There are few idioms and constructs that Visual Basic .NET cannot touch. Although not especially good at pointers and addresses, VB.NET and C# enable a developer to emulate, contrive, or precisely reproduce almost everything else that even the most complex languages, like C++, offer.
One such construct is the union. A union is like a structure, but it permits all its fields to share the same starting address. Consider a union with character and integer fields. The union structure would be 32 bits; that is, the union would be the size of the largest element. Assign a value to the char (say, 65) and the union would assign the integer the same value. When accessed through the integer field, it would return the value 65. When accessed through the character field, it would return the value A. Change one field and the other changes as well. Peter Norton did some famous work with unions that resulted in the now ubiquitous undelete application.
While the most common reason to use a union probably is to map more than one field to the same memory address, you are not limited only to this use. This article demonstrates how to implement the union construct in VB.NET. You’ll know when you need it.
The union construct commonly is used to map more than one cardinal field to the same address. After all, cardinal fields (or numbers) overlap nicely. However, the most common application in .NET likely will be for interop—that is, using code that was written in something other than .NET. Whenever you use interop code, you use the System.Runtime.InteropServices namespace. It contains a lot of interesting code, including the Marshal class. For the example in this article, you add an Imports statement, but you should explore this namespace further on your own.
To implement the example union, take the following steps:
- Add the Imports System.Runtime.InteropServices statement.
- Define a structure (Union, in this example).
- Apply the StructLayoutAttribute with LayoutKind.Explicit to the structure.
- Add two fields to the structure: an integer and a character.
- Apply the FieldOffsetAttribute to each of the fields, initializing the attribute with 0.
Listing 1 shows the results of this implementation.
Listing 1: A Structure Named Union That Implements the Union Construct
<StructLayout(LayoutKind.Explicit)> _ Public Structure Union <FieldOffset(0)> _ Public i As Integer <FieldOffset(0)> _ Public ch As Char End Structure
You are not limited to using integers and characters. You can use other types too, but you cannot mix reference types like Object and String with value types like integer and char.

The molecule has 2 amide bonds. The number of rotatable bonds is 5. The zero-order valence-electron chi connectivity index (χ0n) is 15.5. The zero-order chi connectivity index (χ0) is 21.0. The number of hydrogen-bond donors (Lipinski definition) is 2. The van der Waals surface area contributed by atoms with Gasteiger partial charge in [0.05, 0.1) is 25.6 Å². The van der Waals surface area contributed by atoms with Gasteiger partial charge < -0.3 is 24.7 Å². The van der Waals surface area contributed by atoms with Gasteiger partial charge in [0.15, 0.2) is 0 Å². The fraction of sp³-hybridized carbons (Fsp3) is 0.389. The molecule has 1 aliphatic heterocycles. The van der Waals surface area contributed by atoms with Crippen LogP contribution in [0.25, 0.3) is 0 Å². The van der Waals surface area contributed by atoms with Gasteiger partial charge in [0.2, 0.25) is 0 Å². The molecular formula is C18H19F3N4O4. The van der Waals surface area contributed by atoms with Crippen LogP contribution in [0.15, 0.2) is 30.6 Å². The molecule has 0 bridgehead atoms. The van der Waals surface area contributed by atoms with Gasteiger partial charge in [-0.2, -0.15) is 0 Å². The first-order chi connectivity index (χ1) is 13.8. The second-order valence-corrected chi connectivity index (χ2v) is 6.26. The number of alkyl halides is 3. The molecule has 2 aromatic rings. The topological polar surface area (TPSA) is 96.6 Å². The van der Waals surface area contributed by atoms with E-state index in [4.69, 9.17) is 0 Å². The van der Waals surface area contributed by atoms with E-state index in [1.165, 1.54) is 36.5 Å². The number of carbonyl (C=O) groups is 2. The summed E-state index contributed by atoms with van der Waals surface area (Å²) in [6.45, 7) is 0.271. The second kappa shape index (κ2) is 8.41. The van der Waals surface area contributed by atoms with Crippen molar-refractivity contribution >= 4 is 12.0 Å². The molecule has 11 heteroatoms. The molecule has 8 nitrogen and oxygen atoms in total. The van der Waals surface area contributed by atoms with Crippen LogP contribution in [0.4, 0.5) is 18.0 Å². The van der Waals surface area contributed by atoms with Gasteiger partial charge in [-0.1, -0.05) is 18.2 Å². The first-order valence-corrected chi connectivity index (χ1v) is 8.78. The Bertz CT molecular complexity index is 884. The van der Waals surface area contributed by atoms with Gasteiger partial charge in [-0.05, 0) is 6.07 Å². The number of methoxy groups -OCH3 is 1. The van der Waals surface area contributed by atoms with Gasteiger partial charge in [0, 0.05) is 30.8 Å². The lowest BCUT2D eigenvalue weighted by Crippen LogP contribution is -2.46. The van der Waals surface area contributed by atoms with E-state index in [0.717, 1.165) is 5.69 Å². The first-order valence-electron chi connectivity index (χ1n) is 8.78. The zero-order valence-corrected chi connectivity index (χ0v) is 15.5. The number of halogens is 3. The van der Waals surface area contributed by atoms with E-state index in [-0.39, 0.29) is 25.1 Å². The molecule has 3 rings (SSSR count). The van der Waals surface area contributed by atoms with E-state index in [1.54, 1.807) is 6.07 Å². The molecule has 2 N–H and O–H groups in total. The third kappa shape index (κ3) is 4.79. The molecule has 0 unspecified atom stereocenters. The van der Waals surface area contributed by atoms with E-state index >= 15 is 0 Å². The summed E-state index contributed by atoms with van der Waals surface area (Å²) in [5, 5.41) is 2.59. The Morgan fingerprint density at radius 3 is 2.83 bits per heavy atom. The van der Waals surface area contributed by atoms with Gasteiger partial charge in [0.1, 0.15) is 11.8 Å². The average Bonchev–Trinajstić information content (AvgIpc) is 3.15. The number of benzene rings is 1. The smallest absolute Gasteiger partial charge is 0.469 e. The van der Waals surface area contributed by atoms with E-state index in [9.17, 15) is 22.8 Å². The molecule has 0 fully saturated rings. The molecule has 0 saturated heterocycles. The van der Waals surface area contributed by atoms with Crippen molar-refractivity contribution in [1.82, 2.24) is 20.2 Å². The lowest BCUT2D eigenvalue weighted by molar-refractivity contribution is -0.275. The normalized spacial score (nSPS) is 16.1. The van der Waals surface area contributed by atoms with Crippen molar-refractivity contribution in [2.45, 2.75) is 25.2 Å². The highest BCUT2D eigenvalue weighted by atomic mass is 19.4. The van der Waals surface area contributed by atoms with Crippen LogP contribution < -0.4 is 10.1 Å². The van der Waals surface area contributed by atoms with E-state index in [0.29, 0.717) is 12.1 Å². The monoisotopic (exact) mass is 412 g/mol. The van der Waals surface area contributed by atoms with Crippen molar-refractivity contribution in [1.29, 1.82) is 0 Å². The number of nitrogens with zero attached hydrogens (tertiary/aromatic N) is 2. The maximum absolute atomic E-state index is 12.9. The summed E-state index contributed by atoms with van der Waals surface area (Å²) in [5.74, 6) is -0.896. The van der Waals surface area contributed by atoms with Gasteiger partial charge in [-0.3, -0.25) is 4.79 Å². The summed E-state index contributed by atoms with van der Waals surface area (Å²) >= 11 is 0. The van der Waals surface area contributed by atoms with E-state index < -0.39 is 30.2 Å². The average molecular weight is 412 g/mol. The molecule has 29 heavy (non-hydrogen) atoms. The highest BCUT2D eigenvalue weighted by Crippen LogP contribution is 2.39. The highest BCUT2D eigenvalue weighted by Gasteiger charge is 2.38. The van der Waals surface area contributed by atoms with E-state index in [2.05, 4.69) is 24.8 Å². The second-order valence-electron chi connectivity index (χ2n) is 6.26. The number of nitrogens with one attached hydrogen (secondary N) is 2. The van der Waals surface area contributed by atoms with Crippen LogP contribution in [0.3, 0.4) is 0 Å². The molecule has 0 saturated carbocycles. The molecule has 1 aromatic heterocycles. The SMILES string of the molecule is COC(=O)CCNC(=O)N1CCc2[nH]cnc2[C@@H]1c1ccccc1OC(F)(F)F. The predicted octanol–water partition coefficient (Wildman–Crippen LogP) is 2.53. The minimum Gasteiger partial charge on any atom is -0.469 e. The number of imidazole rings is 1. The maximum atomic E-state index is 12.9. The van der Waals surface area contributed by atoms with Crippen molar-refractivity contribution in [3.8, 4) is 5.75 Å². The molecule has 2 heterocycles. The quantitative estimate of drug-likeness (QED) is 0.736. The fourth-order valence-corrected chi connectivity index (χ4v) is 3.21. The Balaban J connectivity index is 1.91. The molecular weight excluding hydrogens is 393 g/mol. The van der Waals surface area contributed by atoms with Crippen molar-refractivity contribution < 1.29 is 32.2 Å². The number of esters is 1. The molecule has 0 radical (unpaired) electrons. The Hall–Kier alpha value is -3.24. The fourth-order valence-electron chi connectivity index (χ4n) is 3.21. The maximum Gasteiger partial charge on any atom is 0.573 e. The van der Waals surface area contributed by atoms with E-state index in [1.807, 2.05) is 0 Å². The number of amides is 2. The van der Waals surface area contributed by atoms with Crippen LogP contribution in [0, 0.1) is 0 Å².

Listing 2 shows a simple console application that assigns the number 65 to the field i. When accessed through the field ch, the value is displayed as the character A.
Listing 2: Using the Union Construct Demonstrated in Listing 1
Imports System.Runtime.InteropServices Module Module1 Sub Main() Dim u As Union u.i = 65 Console.WriteLine(u.ch) Console.ReadLine() End Sub End Module <StructLayout(LayoutKind.Explicit)> _ Public Structure Union <FieldOffset(0)> _ Public i As Integer <FieldOffset(0)> _ Public ch As Char End Structure
The other values of LayoutKind are Auto, Explicit, and Sequential:
- Auto means that the layout is automatic and the type cannot be exported outside of managed code.
- Explicit means that you will define the layout of fields explicitly using the FieldOffsetAttribute. Explicit layout is used to position fields precisely, mapping managed types to unmanaged types.
- Sequential is used to lay out members in order of appearance. Sequentially laid out fields do not have to be contiguous.
Refer to Microsoft’s integrated help for more examples of StructLayout, LayoutKind, and FieldOffset.
Union for VB.NET Programmers
VB.NET supports manufacturing even the advanced union idiom, which you previously found in languages like C and C++. Unions permit VB.NET programmers to overlap fields, which is useful when calling unmanaged code that returns a union.
About the Author
Paul Kimmel is the VB Today columnist for www.codeguru.com and has written several books on object-oriented programming and .NET. Check out his new book UML DeMystified from McGraw-Hill/Osborne. Paul is an architect for Tri-State Hospital Supply Corporation. You may contact him for technology questions at firstname.lastname@example.org.
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Copyright © 2006 by Paul T. Kimmel. All Rights Reserved.